Document Type: Original Article
Assistant Professor, Department of English Language and Literature, University of Mazandaran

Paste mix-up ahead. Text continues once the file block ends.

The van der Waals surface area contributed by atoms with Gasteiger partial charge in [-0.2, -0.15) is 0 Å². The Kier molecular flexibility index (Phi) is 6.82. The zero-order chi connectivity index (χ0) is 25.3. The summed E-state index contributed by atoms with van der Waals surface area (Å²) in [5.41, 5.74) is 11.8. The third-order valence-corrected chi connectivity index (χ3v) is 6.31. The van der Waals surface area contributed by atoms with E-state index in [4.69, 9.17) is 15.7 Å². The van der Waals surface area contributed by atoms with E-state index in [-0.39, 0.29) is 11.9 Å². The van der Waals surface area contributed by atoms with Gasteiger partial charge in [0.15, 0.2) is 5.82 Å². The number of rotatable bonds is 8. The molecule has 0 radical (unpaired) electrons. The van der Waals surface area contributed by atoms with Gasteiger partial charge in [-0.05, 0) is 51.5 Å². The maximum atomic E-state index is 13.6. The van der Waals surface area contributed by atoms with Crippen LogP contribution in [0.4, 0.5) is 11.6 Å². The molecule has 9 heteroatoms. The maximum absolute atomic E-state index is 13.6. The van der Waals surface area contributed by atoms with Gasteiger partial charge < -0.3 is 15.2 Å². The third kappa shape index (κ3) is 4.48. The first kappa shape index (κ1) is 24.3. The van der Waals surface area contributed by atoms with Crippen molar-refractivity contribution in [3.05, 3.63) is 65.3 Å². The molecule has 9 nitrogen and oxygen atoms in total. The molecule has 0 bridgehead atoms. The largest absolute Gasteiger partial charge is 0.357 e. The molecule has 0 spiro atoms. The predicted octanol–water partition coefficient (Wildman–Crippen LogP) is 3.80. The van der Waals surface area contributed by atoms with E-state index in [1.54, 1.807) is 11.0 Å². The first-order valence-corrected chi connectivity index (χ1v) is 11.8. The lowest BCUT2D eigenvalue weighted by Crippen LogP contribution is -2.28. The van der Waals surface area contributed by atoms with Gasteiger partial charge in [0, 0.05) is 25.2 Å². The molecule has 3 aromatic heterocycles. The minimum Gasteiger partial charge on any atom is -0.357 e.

Over the past few decades, African American feminist writers have tried to highlight black women’s double marginalization in the United States and show how they are subalternized by both racist white society and sexist black community. The African American woman is traditionally confined to the domestic roles of a devoted wife and mother, thus required by the totalitarian patriarchal discourse to sacrifice her subjectivity for her husband and children. In her novel Meridian (1976), Alice Walker analyzes the marginality of women in the black community, noting how even a revolutionary movement like the Black Power embraced misogynist norms and demoted women to the status of the so-called second sex. Despite all obstacles, Walker’s eponymous character, initially battered down by the weight of demeaning stereotypes, finally manages to save her selfhood by transcending the restrictive gender and racial demarcations and fashion a new independent identity. This paper tries to demonstrate how Meridian uses his marginal hybridity as a black woman to form emancipatory ties with other subalternized cultures, most notably that of Native Americans, borrow their discursive practices and ultimately disentangle herself from the fixating shackles of racism and sexism.